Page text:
Boundaries in relationships consist of different things. Boundaries can be the rules around how often you communicate with someone, or they can determine how you respond to someone. Boundaries vary in different kinds of relationships. For example, the boundaries between you and your mom will probably be different from those with a co-worker.

I like to think of boundaries as teaching someone how to be in a relationship with you. Sometimes, you may need to teach someone a different way of relating to you, but it can be hard to tell when or know how.

Here are some common issues clients have brought up to me which signaled they needed to adjust their boundaries:

1. Feeling overwhelmed from doing so many things for other people. It’s normal to feel good about helping other people, and in different roles of life, such as parenting, it’s required to help other people. However, sometimes we have boundaries which teach others that they can drop things on us, regardless of our own needs and time. Without healthy boundaries, it can be difficult to draw the line on when you want to or should help someone versus when they need to do something on their own.

2. Feeling guilty or being unable put distance in relationships which are “too much.” Sometimes as part of life we need to move on or distance ourselves in relationships, but that can be hard. Maybe a relationship just ended and though you don’t want to talk to that person, you find yourself communicating with them a lot, by text or phone call. Maybe your family members, whom you care about, call a little bit too often, and without recognizing it in the moment, you find yourself having conversations which last a lot longer than you wanted. Maybe you’re in a relationship which has become traumatic and abusive, and it seems really scary to leave. Healthy boundaries give us the space to decide what we are okay with and what we aren’t. Healthy boundaries also help guide us into doing something once we recognize what we’re okay with and what we aren’t.

3. Feeling too vulnerable and over-sharing or under-sharing about yourself. As I mentioned earlier, sometimes boundaries are the “rules” of the relationship, which includes what you talk about with others. If you find yourself telling personal things to people you aren’t very close with or who don’t seem to care, you may need to adjust your boundaries. On the other hand, you may find yourself feeling afraid to tell the people close to you how you’re doing, and it’s created strain in the relationship. Healthy boundaries help us decide who we can talk to and what we need from them in order to do so.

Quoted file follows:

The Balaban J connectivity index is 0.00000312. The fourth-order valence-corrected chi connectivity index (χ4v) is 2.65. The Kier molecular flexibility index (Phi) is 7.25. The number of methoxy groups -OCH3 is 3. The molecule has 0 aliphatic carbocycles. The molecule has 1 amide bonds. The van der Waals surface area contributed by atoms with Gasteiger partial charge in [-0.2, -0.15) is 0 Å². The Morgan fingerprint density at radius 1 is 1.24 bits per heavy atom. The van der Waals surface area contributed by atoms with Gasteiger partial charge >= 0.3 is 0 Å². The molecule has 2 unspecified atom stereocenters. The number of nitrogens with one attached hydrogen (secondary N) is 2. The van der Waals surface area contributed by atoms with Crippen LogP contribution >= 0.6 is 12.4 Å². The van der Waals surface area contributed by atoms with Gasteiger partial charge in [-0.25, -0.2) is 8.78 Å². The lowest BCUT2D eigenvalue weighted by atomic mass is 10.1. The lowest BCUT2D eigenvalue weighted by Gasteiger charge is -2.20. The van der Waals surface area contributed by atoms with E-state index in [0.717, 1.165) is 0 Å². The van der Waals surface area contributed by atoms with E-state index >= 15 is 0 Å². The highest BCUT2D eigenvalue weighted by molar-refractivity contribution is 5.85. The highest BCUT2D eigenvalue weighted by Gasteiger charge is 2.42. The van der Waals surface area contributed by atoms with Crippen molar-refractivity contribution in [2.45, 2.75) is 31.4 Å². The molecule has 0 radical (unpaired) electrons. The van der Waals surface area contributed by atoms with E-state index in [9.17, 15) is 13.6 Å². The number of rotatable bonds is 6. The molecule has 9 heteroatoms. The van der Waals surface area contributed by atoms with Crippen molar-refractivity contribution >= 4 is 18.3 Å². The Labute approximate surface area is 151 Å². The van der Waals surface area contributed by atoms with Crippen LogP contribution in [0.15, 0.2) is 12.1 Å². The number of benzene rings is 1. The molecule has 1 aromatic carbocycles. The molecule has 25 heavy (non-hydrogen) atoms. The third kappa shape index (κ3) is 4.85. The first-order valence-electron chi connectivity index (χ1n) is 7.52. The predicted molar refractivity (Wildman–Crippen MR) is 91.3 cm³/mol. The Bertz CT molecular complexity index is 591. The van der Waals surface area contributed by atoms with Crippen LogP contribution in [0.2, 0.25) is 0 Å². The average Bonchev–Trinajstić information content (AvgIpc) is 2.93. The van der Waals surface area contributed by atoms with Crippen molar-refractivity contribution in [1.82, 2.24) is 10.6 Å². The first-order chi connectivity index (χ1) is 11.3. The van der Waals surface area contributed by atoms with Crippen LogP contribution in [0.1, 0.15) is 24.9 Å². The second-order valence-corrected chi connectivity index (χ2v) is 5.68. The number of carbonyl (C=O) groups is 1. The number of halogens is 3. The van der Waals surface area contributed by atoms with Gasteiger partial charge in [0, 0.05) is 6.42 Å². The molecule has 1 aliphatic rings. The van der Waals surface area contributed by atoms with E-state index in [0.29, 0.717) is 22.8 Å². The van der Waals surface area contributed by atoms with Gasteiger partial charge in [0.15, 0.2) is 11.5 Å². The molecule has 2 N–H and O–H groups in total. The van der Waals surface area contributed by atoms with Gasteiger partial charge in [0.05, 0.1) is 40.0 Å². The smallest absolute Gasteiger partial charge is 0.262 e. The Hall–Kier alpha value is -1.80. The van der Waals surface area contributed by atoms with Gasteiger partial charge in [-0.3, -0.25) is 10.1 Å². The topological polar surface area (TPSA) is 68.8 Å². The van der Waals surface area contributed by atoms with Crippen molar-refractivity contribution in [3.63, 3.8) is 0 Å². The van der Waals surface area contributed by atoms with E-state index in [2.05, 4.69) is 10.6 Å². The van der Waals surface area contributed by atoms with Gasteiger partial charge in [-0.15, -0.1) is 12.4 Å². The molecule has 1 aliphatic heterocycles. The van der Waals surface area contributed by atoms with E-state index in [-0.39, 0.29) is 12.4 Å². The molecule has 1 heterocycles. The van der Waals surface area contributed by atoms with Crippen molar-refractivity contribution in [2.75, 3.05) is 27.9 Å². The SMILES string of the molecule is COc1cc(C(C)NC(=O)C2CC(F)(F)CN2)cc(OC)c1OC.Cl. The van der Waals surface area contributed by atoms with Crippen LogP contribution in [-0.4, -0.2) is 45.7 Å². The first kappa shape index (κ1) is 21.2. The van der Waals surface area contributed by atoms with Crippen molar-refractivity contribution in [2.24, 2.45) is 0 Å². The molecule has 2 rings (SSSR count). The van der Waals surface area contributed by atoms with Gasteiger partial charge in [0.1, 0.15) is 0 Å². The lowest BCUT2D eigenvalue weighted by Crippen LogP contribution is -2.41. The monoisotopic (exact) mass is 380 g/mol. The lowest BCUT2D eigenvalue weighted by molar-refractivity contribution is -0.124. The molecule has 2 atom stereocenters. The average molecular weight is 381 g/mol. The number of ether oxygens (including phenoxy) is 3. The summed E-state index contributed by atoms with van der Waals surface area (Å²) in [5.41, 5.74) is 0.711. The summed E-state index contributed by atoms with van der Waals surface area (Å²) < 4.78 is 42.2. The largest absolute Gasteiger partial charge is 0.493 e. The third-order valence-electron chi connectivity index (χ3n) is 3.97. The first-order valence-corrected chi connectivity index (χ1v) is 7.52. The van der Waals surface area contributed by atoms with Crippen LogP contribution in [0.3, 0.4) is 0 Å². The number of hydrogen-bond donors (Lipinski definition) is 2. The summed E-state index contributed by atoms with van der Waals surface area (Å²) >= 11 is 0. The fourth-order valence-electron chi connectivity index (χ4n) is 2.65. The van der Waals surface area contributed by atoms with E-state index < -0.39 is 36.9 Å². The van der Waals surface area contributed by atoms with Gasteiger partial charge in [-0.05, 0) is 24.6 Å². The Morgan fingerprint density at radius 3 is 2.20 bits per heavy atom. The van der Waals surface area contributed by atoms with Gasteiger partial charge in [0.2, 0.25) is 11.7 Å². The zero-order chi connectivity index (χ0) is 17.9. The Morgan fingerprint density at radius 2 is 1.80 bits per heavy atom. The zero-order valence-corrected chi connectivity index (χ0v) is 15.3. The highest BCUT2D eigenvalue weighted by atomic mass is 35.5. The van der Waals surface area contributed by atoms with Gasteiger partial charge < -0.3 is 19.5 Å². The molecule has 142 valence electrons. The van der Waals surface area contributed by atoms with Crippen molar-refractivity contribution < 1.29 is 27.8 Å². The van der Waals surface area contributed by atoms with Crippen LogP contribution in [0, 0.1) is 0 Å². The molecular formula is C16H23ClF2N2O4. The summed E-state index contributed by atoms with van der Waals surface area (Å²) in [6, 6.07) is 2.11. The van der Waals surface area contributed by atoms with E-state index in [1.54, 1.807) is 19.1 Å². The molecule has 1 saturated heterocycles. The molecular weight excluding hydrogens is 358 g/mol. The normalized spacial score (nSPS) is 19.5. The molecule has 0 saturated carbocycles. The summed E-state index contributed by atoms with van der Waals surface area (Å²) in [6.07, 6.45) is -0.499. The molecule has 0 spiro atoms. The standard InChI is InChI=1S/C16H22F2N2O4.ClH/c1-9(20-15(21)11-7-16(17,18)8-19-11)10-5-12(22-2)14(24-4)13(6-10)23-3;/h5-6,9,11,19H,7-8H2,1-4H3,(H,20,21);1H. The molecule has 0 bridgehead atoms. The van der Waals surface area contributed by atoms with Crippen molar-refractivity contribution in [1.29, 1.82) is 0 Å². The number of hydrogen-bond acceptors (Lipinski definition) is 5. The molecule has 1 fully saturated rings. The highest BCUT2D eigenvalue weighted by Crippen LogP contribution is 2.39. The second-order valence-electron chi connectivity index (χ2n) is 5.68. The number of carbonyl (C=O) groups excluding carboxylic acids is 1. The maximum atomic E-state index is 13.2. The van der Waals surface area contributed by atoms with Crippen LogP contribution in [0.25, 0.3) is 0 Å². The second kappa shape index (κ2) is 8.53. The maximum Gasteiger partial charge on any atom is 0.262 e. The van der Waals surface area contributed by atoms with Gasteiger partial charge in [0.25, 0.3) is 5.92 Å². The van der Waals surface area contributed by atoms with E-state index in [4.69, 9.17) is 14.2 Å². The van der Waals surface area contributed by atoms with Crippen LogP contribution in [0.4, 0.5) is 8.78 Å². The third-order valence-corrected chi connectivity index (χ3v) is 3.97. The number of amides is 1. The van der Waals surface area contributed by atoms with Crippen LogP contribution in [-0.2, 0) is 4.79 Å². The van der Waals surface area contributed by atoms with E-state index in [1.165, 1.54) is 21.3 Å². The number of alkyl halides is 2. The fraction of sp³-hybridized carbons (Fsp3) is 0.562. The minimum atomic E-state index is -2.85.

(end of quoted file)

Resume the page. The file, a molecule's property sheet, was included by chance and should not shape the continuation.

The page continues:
4. Caring more about a relationship than the other person. Sometimes a person is important to you, and while they say they feel the same, their actions don’t equal their words. You may find yourself feeling like you’re exhausted after running after them so much, but they keep shutting you down. Healthy boundaries let us know when something is about us, versus when it is about another person.

While there are other examples, I find these four signs are good to start with because they center around three emotions which directly relate to boundaries: fear, guilt, and anxiety. If you experience any of those three with other people, chances are good you may need to take a look at your boundaries.

Some ways you can do this is to ask yourself if any of the scenarios above apply to you. You can also think about the following:

Is it difficult for me to say “no?” When was the last time I did?
Do I say “yes” to things I don’t actually want to do?
Am I comfortable feeling worthy of basic dignity from others? Do I have to prove myself or earn value?

If you’re struggling with the things mentioned in this list there are a few things you can start doing. Say “no” to someone once a week and see how it goes. It may be less scary than you thought, or a person’s reactions may tell you what they really think about you. Also, state your needs. Literally tell someone, “I need _____ from you,” in a soft, yet direct tone. By saying this in this way, you’re stating your own importance without steamrolling the other person.

Lastly, meet with a therapist. They have the tools to help you change your boundaries and explore some of the root causes as to why you taught people to have ineffective boundaries with you in the first place. If you’re looking for someone to talk more about this, start changing your relationships, and to understand yourself better, a therapist can help.

Contact info:
John Christian Schloegel, MS, ALMFT